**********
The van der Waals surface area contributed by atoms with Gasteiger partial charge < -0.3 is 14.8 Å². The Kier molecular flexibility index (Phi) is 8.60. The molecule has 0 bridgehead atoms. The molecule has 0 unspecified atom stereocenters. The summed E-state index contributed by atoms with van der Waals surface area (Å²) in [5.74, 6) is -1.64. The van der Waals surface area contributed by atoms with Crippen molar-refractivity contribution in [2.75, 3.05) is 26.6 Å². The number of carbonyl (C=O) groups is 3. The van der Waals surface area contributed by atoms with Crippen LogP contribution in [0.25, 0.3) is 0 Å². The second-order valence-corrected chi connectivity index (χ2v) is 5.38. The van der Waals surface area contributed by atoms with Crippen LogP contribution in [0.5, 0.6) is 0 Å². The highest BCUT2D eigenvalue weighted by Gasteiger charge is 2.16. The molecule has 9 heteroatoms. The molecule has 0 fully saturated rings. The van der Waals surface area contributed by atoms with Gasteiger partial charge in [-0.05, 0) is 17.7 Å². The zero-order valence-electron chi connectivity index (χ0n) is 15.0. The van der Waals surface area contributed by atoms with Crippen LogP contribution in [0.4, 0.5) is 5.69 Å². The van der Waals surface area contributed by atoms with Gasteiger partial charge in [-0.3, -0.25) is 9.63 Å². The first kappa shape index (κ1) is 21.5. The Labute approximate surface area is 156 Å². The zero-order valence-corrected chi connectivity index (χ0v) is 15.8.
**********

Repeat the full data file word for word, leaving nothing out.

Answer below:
The van der Waals surface area contributed by atoms with Gasteiger partial charge < -0.3 is 14.8 Å². The Kier molecular flexibility index (Phi) is 8.60. The molecule has 0 bridgehead atoms. The molecule has 0 unspecified atom stereocenters. The summed E-state index contributed by atoms with van der Waals surface area (Å²) in [5.74, 6) is -1.64. The van der Waals surface area contributed by atoms with Crippen molar-refractivity contribution in [2.75, 3.05) is 26.6 Å². The number of carbonyl (C=O) groups is 3. The van der Waals surface area contributed by atoms with Crippen LogP contribution in [0.25, 0.3) is 0 Å². The second-order valence-corrected chi connectivity index (χ2v) is 5.38. The van der Waals surface area contributed by atoms with Crippen LogP contribution in [0.5, 0.6) is 0 Å². The highest BCUT2D eigenvalue weighted by Gasteiger charge is 2.16. The molecule has 9 heteroatoms. The molecule has 0 fully saturated rings. The van der Waals surface area contributed by atoms with Gasteiger partial charge in [-0.05, 0) is 17.7 Å². The zero-order valence-electron chi connectivity index (χ0n) is 15.0. The van der Waals surface area contributed by atoms with Crippen LogP contribution in [0.4, 0.5) is 5.69 Å². The van der Waals surface area contributed by atoms with Gasteiger partial charge in [-0.3, -0.25) is 9.63 Å². The first kappa shape index (κ1) is 21.5. The Labute approximate surface area is 156 Å². The zero-order valence-corrected chi connectivity index (χ0v) is 15.8.